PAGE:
Factors To Remember When Managing A Global Workforce
It is easy to assume that managing a global workforce will be just as easy as managing a traditional one. However, the process is more complicated than having a team of employees all located within the same demographic.
When handling a global workforce, it is essential to remember to consider some of the factors that impact the workforce. Understanding these factors will increase the chances of having a successful workforce of employees spread around the globe. Some of these factors include:
- Cultural Differences
A global workforce will always be a heterogeneous one. The employees will come from different life works, have different experiences, practice different cultures in some cases, and be used to living in different geographic locales.
Being exposed to these different locations means the employees will be used to different norms. These norms will be evident in terms of workplace conduct, productivity expectations, and management styles. It is essential to keep these cultural differences -whether in behavior or expectations- in mind when working with employees in a global workforce.
- Language Barriers
While many companies with a global workforce might make it a point to have a team of employees that speak the same language (usually the global English), many other companies often find themselves working with a team of talented employees who do not all speak the same languages.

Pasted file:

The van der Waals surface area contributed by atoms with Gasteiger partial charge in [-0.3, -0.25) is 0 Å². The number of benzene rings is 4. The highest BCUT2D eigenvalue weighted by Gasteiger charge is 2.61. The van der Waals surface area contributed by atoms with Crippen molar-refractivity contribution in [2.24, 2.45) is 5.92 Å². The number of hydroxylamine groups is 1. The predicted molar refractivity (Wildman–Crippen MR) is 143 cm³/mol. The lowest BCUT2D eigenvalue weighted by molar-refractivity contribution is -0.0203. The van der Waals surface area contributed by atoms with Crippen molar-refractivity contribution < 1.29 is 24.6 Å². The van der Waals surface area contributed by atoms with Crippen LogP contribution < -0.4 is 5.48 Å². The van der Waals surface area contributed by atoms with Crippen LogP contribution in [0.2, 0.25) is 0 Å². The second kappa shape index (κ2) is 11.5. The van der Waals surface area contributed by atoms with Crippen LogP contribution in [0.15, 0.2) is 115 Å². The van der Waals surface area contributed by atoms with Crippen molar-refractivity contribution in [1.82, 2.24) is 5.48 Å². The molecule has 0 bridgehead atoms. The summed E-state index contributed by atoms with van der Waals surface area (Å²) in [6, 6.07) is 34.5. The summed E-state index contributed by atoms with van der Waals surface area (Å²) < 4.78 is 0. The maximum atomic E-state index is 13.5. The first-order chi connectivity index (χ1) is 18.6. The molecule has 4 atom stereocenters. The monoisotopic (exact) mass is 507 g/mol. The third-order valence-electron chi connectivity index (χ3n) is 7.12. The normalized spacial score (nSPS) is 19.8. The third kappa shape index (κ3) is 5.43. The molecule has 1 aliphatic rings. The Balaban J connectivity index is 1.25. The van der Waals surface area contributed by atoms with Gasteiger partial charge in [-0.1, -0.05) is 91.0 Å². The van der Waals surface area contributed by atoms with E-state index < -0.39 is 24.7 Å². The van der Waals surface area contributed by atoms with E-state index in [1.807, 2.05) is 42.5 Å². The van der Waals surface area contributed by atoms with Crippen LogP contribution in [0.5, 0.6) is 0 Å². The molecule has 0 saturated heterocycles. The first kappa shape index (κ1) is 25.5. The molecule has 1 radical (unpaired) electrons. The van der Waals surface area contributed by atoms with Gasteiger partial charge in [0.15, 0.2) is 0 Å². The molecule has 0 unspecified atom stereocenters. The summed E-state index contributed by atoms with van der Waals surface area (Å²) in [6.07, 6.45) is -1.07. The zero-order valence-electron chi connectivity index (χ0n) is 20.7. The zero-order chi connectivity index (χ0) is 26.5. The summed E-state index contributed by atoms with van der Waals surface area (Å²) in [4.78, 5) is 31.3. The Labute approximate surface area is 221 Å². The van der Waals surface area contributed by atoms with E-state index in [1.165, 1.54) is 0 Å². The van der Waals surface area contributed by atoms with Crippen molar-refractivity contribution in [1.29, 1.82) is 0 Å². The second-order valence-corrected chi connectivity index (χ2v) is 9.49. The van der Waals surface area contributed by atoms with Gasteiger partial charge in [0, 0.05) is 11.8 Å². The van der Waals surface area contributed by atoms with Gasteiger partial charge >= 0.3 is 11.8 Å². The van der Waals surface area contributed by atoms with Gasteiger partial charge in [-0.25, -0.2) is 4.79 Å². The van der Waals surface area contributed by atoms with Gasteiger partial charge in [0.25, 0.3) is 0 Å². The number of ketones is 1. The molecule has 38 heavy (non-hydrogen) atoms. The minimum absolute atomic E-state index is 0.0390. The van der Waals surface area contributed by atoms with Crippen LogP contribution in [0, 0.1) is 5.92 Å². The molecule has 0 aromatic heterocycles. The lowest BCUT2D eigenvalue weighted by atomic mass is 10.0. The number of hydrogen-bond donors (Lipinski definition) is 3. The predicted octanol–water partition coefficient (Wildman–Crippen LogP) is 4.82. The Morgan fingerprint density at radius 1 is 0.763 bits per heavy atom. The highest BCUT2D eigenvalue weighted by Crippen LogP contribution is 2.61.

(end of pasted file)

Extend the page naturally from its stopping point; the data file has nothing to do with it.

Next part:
Languages may vary depending on employee location, professional background, and education. Of course, having an Englishing-speaking workforce is a plus. However, when employees do not speak English, language might quickly become a barrier. In these cases, it is essential to make a provision for that barrier to be broken down without bias. Regardless of the effect put in place to ensure employees who speak a different language are not segregated, it is important to create a welcoming environment for them. As such, language is another important factor that employers need to consider when managing a global workforce.
- Time Zones
Time zones are very tricky. Imagine setting a virtual meeting for 8 a.m. in London, but it turns out it will be around 3 a.m. in Atlanta. How do you manage this time difference?
Employees in a global workforce often work at different times. The extremity of this time discrepancy varies with what location the employees are. However, these time differences can impact operations, especially the organization’s ability to communicate promptly. It may sabotage employee cohesion, negatively impact workflow, and reduce productivity when not handled properly.
As a result, it is important to design a timed workflow that considers every employee’s time zone. This will help every employee be on the same page easily and efficiently.
- Collaboration Challenges
In general, time zone problems, cultural differences, language barriers, and distance can quickly cause cohesion to deteriorate when not handled properly. When cohesion suffers, collaboration among employees also suffers.
Ensuring that collaboration is seamless is another factor managers and employers must consider. Attacking and solving collaboration challenges by designing a purposeful strategy will go a long way in sustaining the team, making it a successful one that can reach goals easily.
- Community Gaps